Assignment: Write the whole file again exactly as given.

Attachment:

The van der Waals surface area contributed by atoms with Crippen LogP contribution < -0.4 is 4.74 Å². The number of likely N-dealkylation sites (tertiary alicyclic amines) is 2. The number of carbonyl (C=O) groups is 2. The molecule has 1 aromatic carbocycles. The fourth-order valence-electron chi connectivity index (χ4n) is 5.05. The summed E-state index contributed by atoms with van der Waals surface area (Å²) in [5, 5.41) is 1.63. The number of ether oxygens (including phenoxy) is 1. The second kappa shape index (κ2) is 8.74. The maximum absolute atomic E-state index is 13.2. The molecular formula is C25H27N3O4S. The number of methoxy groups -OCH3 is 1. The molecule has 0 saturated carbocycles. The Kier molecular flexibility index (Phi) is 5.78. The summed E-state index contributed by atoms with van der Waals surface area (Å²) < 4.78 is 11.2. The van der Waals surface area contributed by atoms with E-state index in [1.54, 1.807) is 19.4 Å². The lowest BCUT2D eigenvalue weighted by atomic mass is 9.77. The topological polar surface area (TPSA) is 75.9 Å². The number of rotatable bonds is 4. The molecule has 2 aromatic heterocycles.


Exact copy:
The van der Waals surface area contributed by atoms with Crippen LogP contribution < -0.4 is 4.74 Å². The number of likely N-dealkylation sites (tertiary alicyclic amines) is 2. The number of carbonyl (C=O) groups is 2. The molecule has 1 aromatic carbocycles. The fourth-order valence-electron chi connectivity index (χ4n) is 5.05. The summed E-state index contributed by atoms with van der Waals surface area (Å²) in [5, 5.41) is 1.63. The number of ether oxygens (including phenoxy) is 1. The second kappa shape index (κ2) is 8.74. The maximum absolute atomic E-state index is 13.2. The molecular formula is C25H27N3O4S. The number of methoxy groups -OCH3 is 1. The molecule has 0 saturated carbocycles. The Kier molecular flexibility index (Phi) is 5.78. The summed E-state index contributed by atoms with van der Waals surface area (Å²) < 4.78 is 11.2. The van der Waals surface area contributed by atoms with E-state index in [1.54, 1.807) is 19.4 Å². The lowest BCUT2D eigenvalue weighted by atomic mass is 9.77. The topological polar surface area (TPSA) is 75.9 Å². The number of rotatable bonds is 4. The molecule has 2 aromatic heterocycles.